Accepting what you can’t change and focusing that energy on what you can change will help to set boundaries. This kind of mental structure will help to provide clarity surrounding the uncertainty and relieve some of your worries.
Always Expecting the Worst-Case Scenario
Instead of taking responsibility for everything going on around you, this type of cognitive distortion is rooted in a sense of helplessness. When you’re constantly feeling out of control, it can be easy to let your mind jump to the worst possible conclusions. For example, you board a plane and your first instinct is to worry about it crashing. Thoughts like these could be occurring for a variety of reasons and it can be difficult to break the cycle, just like any other bad habit.
Try to train your mind to remain rational and calm. Focus on logical, concrete answers, rather than letting your imagination get carried away. Google how many planes crash per year and adjust your percentage from 100% to the actual statistic. This will hopefully help ease the mind and reduce worries.
Automatically Making Negative Assumptions and Filtering Out The Positives
When you make an assumption, you are telling yourself that something is true without any evidence that it is. When those assumptions are always negative, it can lead to worry and anxiety. Here’s an example – you didn’t get the promotion at work, so you assume your boss is going to fire you. This spiral of negative thinking can affect your emotions, actions, and mental health more broadly.
Learn how to recognize when you are making assumptions. Assumptions come in all different shapes and sizes. You could be assuming multiple things without even realizing it. Journaling is an extremely helpful ally for this. The act of writing down what you’re assuming will provide some clarity. And the more you know about your presumptuous behavior, the more power you have to gain perspective and break the habit.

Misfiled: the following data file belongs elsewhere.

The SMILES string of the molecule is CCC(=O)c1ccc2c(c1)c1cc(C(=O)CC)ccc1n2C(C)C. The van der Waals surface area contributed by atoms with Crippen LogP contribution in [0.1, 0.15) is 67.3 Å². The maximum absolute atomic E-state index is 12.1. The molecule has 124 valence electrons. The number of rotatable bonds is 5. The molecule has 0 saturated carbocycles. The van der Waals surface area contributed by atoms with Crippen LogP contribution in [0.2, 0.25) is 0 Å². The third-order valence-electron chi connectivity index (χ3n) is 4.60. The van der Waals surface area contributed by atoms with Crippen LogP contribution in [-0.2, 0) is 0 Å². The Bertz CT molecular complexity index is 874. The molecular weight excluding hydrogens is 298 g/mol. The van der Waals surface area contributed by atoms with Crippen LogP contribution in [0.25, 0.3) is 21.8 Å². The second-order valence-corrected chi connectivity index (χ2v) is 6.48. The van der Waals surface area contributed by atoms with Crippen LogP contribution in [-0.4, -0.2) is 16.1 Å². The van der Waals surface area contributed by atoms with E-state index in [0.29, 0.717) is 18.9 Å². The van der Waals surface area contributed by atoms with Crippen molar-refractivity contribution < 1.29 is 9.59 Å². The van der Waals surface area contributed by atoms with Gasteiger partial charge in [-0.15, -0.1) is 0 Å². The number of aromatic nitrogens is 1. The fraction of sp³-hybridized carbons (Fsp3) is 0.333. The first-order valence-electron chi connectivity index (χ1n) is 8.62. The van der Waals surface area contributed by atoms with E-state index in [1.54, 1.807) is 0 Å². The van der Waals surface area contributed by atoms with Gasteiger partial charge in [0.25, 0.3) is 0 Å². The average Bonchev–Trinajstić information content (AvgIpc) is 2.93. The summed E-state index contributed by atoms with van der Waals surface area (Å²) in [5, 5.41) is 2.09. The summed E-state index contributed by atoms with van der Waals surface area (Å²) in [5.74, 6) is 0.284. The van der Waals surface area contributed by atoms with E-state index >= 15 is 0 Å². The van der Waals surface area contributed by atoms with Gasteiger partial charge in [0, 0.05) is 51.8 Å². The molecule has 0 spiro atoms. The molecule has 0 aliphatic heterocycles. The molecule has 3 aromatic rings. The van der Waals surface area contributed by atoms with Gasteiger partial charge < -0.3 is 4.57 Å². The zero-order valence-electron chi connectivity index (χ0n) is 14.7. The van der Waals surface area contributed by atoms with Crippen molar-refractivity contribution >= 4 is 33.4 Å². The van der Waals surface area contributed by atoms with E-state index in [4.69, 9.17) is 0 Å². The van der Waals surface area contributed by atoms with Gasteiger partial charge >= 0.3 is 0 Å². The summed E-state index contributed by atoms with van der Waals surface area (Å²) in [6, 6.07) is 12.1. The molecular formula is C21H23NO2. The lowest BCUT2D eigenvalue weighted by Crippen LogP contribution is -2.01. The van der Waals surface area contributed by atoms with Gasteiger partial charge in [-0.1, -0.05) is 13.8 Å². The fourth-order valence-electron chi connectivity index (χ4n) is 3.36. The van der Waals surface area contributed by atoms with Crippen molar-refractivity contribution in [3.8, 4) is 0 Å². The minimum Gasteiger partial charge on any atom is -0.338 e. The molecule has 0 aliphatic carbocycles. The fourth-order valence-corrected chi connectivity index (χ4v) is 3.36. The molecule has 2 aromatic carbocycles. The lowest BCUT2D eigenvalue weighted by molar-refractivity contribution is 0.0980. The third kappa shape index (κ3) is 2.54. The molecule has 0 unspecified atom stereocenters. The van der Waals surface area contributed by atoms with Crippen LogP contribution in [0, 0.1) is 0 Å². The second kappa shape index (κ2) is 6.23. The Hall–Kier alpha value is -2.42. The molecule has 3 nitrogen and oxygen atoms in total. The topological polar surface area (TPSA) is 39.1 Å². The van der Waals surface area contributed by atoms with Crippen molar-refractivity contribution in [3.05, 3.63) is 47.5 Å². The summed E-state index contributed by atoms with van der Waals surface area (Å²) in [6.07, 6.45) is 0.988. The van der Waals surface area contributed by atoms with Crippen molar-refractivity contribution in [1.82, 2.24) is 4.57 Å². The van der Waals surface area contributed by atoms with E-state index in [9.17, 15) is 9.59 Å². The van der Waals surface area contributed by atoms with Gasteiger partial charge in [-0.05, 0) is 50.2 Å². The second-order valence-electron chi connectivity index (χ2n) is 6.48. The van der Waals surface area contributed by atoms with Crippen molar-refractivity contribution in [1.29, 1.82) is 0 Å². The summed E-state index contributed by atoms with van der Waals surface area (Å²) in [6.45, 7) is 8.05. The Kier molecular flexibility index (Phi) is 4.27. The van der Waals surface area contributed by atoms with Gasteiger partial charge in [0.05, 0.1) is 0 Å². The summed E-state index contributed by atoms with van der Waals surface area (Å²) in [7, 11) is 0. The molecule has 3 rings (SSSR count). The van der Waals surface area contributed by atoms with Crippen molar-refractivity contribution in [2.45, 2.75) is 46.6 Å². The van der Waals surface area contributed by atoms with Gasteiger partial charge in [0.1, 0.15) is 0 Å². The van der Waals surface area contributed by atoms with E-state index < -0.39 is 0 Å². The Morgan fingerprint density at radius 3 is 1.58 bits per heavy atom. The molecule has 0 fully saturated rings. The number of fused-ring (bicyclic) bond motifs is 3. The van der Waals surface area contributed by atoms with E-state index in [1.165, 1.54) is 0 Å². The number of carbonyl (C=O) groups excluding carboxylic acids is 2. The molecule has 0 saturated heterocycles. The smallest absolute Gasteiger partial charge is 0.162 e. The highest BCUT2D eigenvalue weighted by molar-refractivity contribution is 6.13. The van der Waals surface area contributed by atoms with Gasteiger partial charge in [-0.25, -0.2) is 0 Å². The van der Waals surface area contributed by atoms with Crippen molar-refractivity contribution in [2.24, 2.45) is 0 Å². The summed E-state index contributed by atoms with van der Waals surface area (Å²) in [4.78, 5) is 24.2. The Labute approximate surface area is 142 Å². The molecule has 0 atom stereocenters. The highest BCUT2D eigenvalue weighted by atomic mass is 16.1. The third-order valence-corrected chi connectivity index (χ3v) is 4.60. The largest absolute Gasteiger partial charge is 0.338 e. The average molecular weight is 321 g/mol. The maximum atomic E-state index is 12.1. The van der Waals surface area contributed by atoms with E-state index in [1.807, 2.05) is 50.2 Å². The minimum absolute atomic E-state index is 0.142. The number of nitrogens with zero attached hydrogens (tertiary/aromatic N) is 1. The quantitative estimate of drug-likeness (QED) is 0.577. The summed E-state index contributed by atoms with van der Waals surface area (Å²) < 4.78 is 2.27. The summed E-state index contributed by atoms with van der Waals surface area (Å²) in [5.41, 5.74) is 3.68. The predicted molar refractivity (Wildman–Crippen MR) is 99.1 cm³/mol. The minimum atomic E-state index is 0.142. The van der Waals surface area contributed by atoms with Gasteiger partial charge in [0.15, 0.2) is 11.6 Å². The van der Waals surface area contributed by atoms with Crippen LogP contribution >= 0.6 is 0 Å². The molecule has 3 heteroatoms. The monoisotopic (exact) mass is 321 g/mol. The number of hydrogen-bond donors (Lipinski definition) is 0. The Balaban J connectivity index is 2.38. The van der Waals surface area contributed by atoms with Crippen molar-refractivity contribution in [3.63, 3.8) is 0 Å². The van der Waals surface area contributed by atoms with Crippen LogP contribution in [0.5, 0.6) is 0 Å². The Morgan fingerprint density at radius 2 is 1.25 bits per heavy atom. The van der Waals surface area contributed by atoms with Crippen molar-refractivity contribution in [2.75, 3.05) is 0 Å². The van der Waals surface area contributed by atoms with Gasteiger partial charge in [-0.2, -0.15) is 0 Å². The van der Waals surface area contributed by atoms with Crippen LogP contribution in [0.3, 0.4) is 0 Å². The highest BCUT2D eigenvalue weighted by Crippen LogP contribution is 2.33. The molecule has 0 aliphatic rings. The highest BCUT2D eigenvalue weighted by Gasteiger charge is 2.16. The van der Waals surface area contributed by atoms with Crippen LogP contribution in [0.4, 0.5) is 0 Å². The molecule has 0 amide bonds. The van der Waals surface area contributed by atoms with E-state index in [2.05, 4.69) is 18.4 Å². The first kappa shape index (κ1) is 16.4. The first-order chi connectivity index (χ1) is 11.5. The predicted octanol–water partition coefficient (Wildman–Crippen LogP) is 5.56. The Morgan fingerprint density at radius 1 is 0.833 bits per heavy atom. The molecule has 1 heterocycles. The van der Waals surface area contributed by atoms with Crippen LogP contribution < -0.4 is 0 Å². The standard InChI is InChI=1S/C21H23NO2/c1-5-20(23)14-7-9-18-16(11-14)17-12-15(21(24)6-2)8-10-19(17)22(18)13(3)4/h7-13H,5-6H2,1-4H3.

Write down a list of your anxious thoughts and challenge them with questions. Ask yourself:
- Is there evidence that this negative thought is true?
- Is this situation out of my control?
- Is there a more positive way to look at this?
- What are some more likely outcomes?
- Will worrying help the situation?
Tip 3: Acknowledge the Solvable Versus Unsolvable Worries
Problem-solving is a tricky thing. It requires you to evaluate the situation, come up with distinct steps to deal with it, and finally put that plan into action. Worrying during troubling situations will rarely lead to solutions. Instead, you may run over the problem in your mind a million times without actually getting anything accomplished. Overall, problem-solving and worrying through a situation are two very different things.
You must recognize whether your worry can be acted on or not. Solvable worries are the ones you can work through constructively. For example, if you have high cholesterol, there are specific steps you can take to try and lower it. You can avoid greasy food and start exercising to improve your levels. This is a solvable worry with a plan of action that has legitimate steps to address the issue.
Unsolvable worries are the ones that are out of your control, where the worrying is unproductive and will not change the outcome. For instance, if you have anxiety stemming from whether it will rain on your vacation. The weather is completely out of your control and there is no corresponding action to change it. Because unsolvable worries are often caused by the uncertainty surrounding a situation, it can often lead to worry and anxiety.
It’s important to remember that life is completely predictable. The future is unknown. You’ll be given some curveballs that are out of your control. Learning to recognize and accept those unforeseen curveballs will hopefully ease the uncertainty and bring some peace.
Tip 4: Practice Meditation and Mindfulness
It’s important to remember that worry, stress, and anxiety are normal parts of life. When worrying occurs, it’s usually focused on a future or past event – wondering what might happen or rehashing old things you’ve done. Practicing mindfulness will teach you how to take a step back from all that stress and worry, so you’re prepared to respond to those thoughts healthily.
Mindfulness is a trained skill to stop overanalyzing the past, worrying about the future, and instead, live in the present moment. This strategy allows you to observe your worries, let them go, and bring your attention back to the present. Spending a few minutes letting go, breathing, and recharging can have a positive impact on your entire day.